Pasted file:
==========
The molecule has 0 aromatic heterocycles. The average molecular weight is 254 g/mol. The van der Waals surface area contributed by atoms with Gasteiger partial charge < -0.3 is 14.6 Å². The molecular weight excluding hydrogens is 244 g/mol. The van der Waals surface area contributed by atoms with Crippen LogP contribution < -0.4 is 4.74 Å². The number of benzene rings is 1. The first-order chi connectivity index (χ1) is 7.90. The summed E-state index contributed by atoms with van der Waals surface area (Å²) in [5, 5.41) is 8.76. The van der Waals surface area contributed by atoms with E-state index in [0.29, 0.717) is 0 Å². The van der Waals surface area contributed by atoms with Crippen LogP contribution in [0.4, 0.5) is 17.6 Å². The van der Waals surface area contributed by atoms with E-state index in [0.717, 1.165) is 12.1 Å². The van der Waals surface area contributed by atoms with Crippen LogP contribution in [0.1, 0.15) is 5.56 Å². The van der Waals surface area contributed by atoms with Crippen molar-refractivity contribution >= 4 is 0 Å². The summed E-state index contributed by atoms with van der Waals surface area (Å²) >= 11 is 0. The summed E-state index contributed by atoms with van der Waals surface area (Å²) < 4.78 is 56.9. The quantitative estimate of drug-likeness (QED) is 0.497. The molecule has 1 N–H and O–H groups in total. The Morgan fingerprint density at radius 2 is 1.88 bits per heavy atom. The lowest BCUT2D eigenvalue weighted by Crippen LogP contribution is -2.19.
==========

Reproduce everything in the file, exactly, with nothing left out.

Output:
The molecule has 0 aromatic heterocycles. The average molecular weight is 254 g/mol. The van der Waals surface area contributed by atoms with Gasteiger partial charge < -0.3 is 14.6 Å². The molecular weight excluding hydrogens is 244 g/mol. The van der Waals surface area contributed by atoms with Crippen LogP contribution < -0.4 is 4.74 Å². The number of benzene rings is 1. The first-order chi connectivity index (χ1) is 7.90. The summed E-state index contributed by atoms with van der Waals surface area (Å²) in [5, 5.41) is 8.76. The van der Waals surface area contributed by atoms with E-state index in [0.29, 0.717) is 0 Å². The van der Waals surface area contributed by atoms with Crippen LogP contribution in [0.4, 0.5) is 17.6 Å². The van der Waals surface area contributed by atoms with E-state index in [0.717, 1.165) is 12.1 Å². The van der Waals surface area contributed by atoms with Crippen LogP contribution in [0.1, 0.15) is 5.56 Å². The van der Waals surface area contributed by atoms with Crippen molar-refractivity contribution >= 4 is 0 Å². The summed E-state index contributed by atoms with van der Waals surface area (Å²) >= 11 is 0. The summed E-state index contributed by atoms with van der Waals surface area (Å²) < 4.78 is 56.9. The quantitative estimate of drug-likeness (QED) is 0.497. The molecule has 1 N–H and O–H groups in total. The Morgan fingerprint density at radius 2 is 1.88 bits per heavy atom. The lowest BCUT2D eigenvalue weighted by Crippen LogP contribution is -2.19.